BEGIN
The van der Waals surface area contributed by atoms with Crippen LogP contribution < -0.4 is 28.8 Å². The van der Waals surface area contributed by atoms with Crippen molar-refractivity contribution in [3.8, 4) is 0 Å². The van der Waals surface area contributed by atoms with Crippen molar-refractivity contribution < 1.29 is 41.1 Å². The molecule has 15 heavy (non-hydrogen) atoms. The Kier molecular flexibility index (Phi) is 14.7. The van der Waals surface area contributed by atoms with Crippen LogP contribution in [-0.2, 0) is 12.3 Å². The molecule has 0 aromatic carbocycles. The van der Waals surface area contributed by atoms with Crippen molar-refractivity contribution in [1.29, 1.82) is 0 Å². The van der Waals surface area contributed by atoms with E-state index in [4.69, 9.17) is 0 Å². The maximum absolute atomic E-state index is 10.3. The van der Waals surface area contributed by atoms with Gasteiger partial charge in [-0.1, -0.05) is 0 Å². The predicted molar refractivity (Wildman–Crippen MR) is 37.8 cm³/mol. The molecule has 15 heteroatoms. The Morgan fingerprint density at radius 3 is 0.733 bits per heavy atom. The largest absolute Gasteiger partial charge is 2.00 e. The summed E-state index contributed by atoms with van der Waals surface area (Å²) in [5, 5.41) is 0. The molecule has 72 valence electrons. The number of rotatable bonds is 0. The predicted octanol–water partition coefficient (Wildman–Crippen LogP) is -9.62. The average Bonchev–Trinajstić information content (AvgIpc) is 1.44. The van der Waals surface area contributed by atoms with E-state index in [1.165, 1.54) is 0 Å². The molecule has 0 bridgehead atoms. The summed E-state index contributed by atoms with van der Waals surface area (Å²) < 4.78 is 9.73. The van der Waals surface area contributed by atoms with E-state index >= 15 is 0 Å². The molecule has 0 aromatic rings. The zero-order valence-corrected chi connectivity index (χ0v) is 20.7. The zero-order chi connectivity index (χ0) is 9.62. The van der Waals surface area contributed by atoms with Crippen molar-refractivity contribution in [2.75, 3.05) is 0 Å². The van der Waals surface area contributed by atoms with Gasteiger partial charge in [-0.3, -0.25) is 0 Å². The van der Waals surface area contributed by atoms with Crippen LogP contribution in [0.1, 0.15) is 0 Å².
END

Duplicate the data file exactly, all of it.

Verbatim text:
The van der Waals surface area contributed by atoms with Crippen LogP contribution < -0.4 is 28.8 Å². The van der Waals surface area contributed by atoms with Crippen molar-refractivity contribution in [3.8, 4) is 0 Å². The van der Waals surface area contributed by atoms with Crippen molar-refractivity contribution < 1.29 is 41.1 Å². The molecule has 15 heavy (non-hydrogen) atoms. The Kier molecular flexibility index (Phi) is 14.7. The van der Waals surface area contributed by atoms with Crippen LogP contribution in [-0.2, 0) is 12.3 Å². The molecule has 0 aromatic carbocycles. The van der Waals surface area contributed by atoms with Crippen molar-refractivity contribution in [1.29, 1.82) is 0 Å². The van der Waals surface area contributed by atoms with E-state index in [4.69, 9.17) is 0 Å². The maximum absolute atomic E-state index is 10.3. The van der Waals surface area contributed by atoms with Gasteiger partial charge in [-0.1, -0.05) is 0 Å². The predicted molar refractivity (Wildman–Crippen MR) is 37.8 cm³/mol. The molecule has 15 heteroatoms. The Morgan fingerprint density at radius 3 is 0.733 bits per heavy atom. The largest absolute Gasteiger partial charge is 2.00 e. The summed E-state index contributed by atoms with van der Waals surface area (Å²) in [5, 5.41) is 0. The molecule has 72 valence electrons. The number of rotatable bonds is 0. The predicted octanol–water partition coefficient (Wildman–Crippen LogP) is -9.62. The average Bonchev–Trinajstić information content (AvgIpc) is 1.44. The van der Waals surface area contributed by atoms with E-state index in [1.165, 1.54) is 0 Å². The molecule has 0 bridgehead atoms. The summed E-state index contributed by atoms with van der Waals surface area (Å²) < 4.78 is 9.73. The van der Waals surface area contributed by atoms with E-state index >= 15 is 0 Å². The molecule has 0 aromatic rings. The zero-order valence-corrected chi connectivity index (χ0v) is 20.7. The zero-order chi connectivity index (χ0) is 9.62. The van der Waals surface area contributed by atoms with Crippen molar-refractivity contribution in [2.75, 3.05) is 0 Å². The van der Waals surface area contributed by atoms with Gasteiger partial charge in [-0.3, -0.25) is 0 Å². The van der Waals surface area contributed by atoms with Crippen LogP contribution in [0.1, 0.15) is 0 Å².